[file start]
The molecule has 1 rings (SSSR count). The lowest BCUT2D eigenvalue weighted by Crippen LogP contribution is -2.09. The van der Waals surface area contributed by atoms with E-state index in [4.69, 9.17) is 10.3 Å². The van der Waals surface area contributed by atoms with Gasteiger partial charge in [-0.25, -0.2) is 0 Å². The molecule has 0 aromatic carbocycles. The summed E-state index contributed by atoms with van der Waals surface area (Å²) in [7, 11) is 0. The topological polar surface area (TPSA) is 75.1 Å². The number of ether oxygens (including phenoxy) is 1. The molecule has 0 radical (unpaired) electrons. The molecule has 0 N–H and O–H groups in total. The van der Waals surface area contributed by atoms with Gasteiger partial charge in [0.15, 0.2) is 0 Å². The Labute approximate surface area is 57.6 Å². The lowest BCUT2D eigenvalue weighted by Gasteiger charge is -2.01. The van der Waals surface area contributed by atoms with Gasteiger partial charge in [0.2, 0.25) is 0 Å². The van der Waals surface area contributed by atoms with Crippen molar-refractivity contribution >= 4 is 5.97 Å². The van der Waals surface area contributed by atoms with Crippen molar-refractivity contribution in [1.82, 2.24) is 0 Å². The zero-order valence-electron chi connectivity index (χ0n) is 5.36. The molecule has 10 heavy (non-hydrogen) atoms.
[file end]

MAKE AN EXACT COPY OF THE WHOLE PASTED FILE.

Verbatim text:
The molecule has 1 rings (SSSR count). The lowest BCUT2D eigenvalue weighted by Crippen LogP contribution is -2.09. The van der Waals surface area contributed by atoms with E-state index in [4.69, 9.17) is 10.3 Å². The van der Waals surface area contributed by atoms with Gasteiger partial charge in [-0.25, -0.2) is 0 Å². The molecule has 0 aromatic carbocycles. The summed E-state index contributed by atoms with van der Waals surface area (Å²) in [7, 11) is 0. The topological polar surface area (TPSA) is 75.1 Å². The number of ether oxygens (including phenoxy) is 1. The molecule has 0 radical (unpaired) electrons. The molecule has 0 N–H and O–H groups in total. The van der Waals surface area contributed by atoms with Gasteiger partial charge in [0.15, 0.2) is 0 Å². The Labute approximate surface area is 57.6 Å². The lowest BCUT2D eigenvalue weighted by Gasteiger charge is -2.01. The van der Waals surface area contributed by atoms with Gasteiger partial charge in [0.2, 0.25) is 0 Å². The van der Waals surface area contributed by atoms with Crippen molar-refractivity contribution >= 4 is 5.97 Å². The van der Waals surface area contributed by atoms with Crippen molar-refractivity contribution in [1.82, 2.24) is 0 Å². The zero-order valence-electron chi connectivity index (χ0n) is 5.36. The molecule has 10 heavy (non-hydrogen) atoms.